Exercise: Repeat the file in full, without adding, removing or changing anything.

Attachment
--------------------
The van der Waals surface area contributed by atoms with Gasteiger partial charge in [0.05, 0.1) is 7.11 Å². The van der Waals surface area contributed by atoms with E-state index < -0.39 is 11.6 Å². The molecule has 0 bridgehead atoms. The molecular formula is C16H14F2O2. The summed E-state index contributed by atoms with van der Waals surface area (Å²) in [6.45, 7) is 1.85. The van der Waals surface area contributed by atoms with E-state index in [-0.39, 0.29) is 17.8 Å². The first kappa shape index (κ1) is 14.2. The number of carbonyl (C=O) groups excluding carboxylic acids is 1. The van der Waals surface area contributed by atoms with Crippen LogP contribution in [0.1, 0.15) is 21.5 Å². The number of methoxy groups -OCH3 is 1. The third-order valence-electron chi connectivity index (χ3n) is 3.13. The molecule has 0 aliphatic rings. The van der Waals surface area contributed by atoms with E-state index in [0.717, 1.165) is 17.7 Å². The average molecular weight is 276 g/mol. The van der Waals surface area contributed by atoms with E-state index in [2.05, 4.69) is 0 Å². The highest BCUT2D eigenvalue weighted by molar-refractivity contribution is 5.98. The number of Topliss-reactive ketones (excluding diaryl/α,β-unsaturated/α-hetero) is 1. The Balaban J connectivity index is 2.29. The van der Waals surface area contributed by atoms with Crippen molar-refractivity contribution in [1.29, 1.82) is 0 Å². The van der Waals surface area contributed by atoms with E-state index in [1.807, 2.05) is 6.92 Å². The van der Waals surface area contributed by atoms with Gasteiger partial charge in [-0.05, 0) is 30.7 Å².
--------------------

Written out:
The van der Waals surface area contributed by atoms with Gasteiger partial charge in [0.05, 0.1) is 7.11 Å². The van der Waals surface area contributed by atoms with E-state index < -0.39 is 11.6 Å². The molecule has 0 bridgehead atoms. The molecular formula is C16H14F2O2. The summed E-state index contributed by atoms with van der Waals surface area (Å²) in [6.45, 7) is 1.85. The van der Waals surface area contributed by atoms with E-state index in [-0.39, 0.29) is 17.8 Å². The first kappa shape index (κ1) is 14.2. The number of carbonyl (C=O) groups excluding carboxylic acids is 1. The van der Waals surface area contributed by atoms with Crippen LogP contribution in [0.1, 0.15) is 21.5 Å². The number of methoxy groups -OCH3 is 1. The third-order valence-electron chi connectivity index (χ3n) is 3.13. The molecule has 0 aliphatic rings. The van der Waals surface area contributed by atoms with E-state index in [0.717, 1.165) is 17.7 Å². The average molecular weight is 276 g/mol. The van der Waals surface area contributed by atoms with E-state index in [2.05, 4.69) is 0 Å². The highest BCUT2D eigenvalue weighted by molar-refractivity contribution is 5.98. The number of Topliss-reactive ketones (excluding diaryl/α,β-unsaturated/α-hetero) is 1. The Balaban J connectivity index is 2.29. The van der Waals surface area contributed by atoms with Crippen molar-refractivity contribution in [1.29, 1.82) is 0 Å². The van der Waals surface area contributed by atoms with E-state index in [1.807, 2.05) is 6.92 Å². The van der Waals surface area contributed by atoms with Gasteiger partial charge in [-0.05, 0) is 30.7 Å².